6

From your link, consider the definition of the round off error and the statement "Since the exact solution must satisfy the discretized equation exactly, the error must also satisfy the discretized equation." This is actually only true if the PDE is homogeneous, that is, if we can write it in the form $\mathcal{L}(u;u_t,u_x,u_{xx},\ldots)=0$, with all terms ...


5

The easiest way to generate a divergence-free 2D function is to use a streamfunction, $\psi$. Where $$ u=\frac{\partial\psi}{\partial y}\quad \rm{and}\quad v=-\frac{\partial \psi}{\partial x}$$ Once you generate a random $\psi$, you can then use your Fourier representation (or finite differences) to compute the two derivatives. I haven't tried this kind of ...


5

This is pure haar scaling function approximation of $f(t)$ $$f(t)=\sum_{k=-\infty}^{\infty}a_k\phi(2^jt-k)$$ where $$\phi(t) = \begin{cases}1 \quad; 0 \leq t < 1,\\0\quad;\mbox{otherwise.}\end{cases}$$ is haar scaling function, $j$ scaling aparameter, $k$ translation parameter and the coefficients $$a_k=\int f(t)\phi(2^jt-k)dt$$ So on our case if $f(t)...


5

You can write a curve as a parametric equation ($x(t)$, $y(t)$) for a range say $0 < t < 1$. Then you can have a Fourier decomposition of both $x(t)$ and $y(t)$. A rectangle can be written as such a parametric equation. However, you want to decompose a given function as a sum of functions from a specific class. There is a whole field devoted to this. ...


5

The interpolation indeed affects the Fourier transform. @Steve already gives the correct answer in general, but I want to give you an example that helps the intuition more. Think for example that you have samples a sine function on a set of equally spaced points. If you did a (discrete) FFT on these points alone, you would of course recover a Fourier ...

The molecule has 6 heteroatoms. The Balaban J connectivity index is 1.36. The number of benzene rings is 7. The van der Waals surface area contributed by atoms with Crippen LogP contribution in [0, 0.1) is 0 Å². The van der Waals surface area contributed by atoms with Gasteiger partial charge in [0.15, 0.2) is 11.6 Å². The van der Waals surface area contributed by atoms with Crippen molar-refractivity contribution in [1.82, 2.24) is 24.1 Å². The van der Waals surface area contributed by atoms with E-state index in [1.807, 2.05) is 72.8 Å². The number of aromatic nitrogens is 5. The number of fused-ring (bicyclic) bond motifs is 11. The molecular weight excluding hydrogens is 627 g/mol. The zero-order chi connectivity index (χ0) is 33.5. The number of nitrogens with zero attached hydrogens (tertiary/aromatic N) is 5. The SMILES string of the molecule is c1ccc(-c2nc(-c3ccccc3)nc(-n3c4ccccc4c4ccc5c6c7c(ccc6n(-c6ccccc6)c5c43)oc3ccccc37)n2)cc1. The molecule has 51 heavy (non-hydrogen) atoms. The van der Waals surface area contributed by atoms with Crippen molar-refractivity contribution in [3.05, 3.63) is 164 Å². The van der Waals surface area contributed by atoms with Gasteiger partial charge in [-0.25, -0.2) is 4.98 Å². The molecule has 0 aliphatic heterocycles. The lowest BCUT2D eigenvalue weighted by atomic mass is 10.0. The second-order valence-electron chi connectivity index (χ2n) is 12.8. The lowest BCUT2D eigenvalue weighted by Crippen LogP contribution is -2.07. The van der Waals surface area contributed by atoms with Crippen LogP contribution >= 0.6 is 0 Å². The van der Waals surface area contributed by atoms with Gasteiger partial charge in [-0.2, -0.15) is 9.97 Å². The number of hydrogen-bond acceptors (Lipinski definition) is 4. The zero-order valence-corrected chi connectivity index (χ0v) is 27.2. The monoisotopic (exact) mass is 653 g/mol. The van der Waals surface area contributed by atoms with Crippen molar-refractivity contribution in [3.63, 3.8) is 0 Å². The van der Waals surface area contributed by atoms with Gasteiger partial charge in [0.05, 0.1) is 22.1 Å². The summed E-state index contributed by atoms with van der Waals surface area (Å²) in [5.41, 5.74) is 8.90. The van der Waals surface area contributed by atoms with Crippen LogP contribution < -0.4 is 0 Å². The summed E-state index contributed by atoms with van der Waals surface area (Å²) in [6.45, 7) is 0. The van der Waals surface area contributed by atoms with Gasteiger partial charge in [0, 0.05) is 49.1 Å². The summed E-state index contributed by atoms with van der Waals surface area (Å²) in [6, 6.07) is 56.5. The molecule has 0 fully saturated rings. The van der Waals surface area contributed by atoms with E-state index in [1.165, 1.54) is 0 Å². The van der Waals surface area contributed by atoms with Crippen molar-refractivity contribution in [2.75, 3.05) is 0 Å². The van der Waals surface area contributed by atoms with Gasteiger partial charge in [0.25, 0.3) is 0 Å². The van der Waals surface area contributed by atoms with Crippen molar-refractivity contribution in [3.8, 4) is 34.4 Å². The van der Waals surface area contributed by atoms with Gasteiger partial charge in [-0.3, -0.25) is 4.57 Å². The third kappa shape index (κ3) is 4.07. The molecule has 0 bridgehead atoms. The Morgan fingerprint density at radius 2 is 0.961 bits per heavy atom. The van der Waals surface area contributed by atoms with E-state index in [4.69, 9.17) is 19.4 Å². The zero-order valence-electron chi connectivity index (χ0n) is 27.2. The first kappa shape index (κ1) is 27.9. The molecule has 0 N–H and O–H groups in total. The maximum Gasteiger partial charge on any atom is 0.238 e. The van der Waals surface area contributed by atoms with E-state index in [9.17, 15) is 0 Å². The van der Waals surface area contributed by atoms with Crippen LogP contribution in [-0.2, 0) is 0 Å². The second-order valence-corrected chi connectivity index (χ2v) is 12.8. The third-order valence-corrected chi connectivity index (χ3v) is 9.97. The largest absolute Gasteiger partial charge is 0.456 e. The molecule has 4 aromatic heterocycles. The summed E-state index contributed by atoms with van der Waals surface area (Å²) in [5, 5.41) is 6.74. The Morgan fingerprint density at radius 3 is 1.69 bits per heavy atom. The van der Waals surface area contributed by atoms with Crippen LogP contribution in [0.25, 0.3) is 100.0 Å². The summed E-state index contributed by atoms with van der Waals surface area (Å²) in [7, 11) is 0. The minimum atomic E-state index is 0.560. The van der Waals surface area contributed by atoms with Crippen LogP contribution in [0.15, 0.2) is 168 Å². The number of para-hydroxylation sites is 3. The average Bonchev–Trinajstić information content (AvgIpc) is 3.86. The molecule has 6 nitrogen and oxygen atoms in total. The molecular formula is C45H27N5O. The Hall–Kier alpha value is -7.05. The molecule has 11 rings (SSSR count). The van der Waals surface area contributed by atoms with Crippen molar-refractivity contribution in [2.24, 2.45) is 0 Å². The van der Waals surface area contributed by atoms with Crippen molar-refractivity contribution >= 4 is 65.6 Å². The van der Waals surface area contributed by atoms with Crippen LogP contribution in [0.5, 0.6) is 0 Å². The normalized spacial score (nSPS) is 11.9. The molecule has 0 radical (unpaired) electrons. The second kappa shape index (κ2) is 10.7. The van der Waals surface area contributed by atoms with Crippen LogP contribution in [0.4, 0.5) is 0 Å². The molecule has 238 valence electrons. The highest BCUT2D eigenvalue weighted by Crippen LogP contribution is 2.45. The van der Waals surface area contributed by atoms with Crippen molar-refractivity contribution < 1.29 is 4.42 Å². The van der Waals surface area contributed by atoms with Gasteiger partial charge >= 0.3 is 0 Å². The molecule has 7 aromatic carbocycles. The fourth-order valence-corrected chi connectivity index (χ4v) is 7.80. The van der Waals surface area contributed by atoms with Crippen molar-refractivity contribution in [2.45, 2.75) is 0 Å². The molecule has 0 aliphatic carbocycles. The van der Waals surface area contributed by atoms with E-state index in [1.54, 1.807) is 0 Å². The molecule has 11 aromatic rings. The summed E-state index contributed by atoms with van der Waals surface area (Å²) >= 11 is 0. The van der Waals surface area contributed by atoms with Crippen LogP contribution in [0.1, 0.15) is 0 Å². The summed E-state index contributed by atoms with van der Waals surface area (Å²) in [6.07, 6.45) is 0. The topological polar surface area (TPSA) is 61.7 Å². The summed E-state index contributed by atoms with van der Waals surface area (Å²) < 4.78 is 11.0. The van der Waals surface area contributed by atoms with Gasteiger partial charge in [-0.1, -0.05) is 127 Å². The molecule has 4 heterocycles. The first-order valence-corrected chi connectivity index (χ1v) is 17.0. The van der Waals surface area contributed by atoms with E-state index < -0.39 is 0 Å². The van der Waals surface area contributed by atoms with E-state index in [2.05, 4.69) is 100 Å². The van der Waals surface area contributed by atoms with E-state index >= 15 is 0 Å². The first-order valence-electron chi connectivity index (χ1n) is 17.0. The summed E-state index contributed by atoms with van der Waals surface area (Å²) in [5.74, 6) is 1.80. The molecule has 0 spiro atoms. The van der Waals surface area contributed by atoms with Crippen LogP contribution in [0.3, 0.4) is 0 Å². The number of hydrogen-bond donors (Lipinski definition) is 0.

5

1) You have misinterpreted the order the fft2 output elements are stored. This is a very common mistake, since it is very easy to get confused. Thankfully, there is an easy way to avoid such bugs. Arrange the Fourier space vectors the "natural way" % Fourier space vectors kx = 2*pi/Lx*[-Nx/2:Nx/2-1]'; ky = 2*pi/Ly*[-Ny/2:Ny/2-1]'; Then, make sure the fft2 ...


5

Regarding point 1: generally, applying a discretized derivative (stencil) twice is not equivalent to applying an equivalent (i.e. same number of points) stencil for the second derivative. Example in matrix representation: A three point stencil for the first derivative would correspond to a tridiagonal matrix. The same is true for the three point stencil for ...


5

The point is to guarantee that the Fourier coefficients exist, not to make really fine distinctions about what might happen if the guarantee is violated. Furthermore, you would be hard pressed to find a reasonable function for which this is an issue, if it exists at all. The class of integrable functions is already so wide as to include everything you might ...


5

Indeed the problem was that you were trying to calculate your nonlinear term incorrectly and you forgot that: $$\mathcal{F}[(f(x))^{2}] \neq (\mathcal{F}[f(x)])^{2}$$ I changed your code to this: import numpy as np import matplotlib.pyplot as plt from matplotlib.pyplot import cm nu = 1 L = 100 nx = 1024 t0 = 0 tN = 200 dt = 0.05 nt = int((tN - t0) / 0....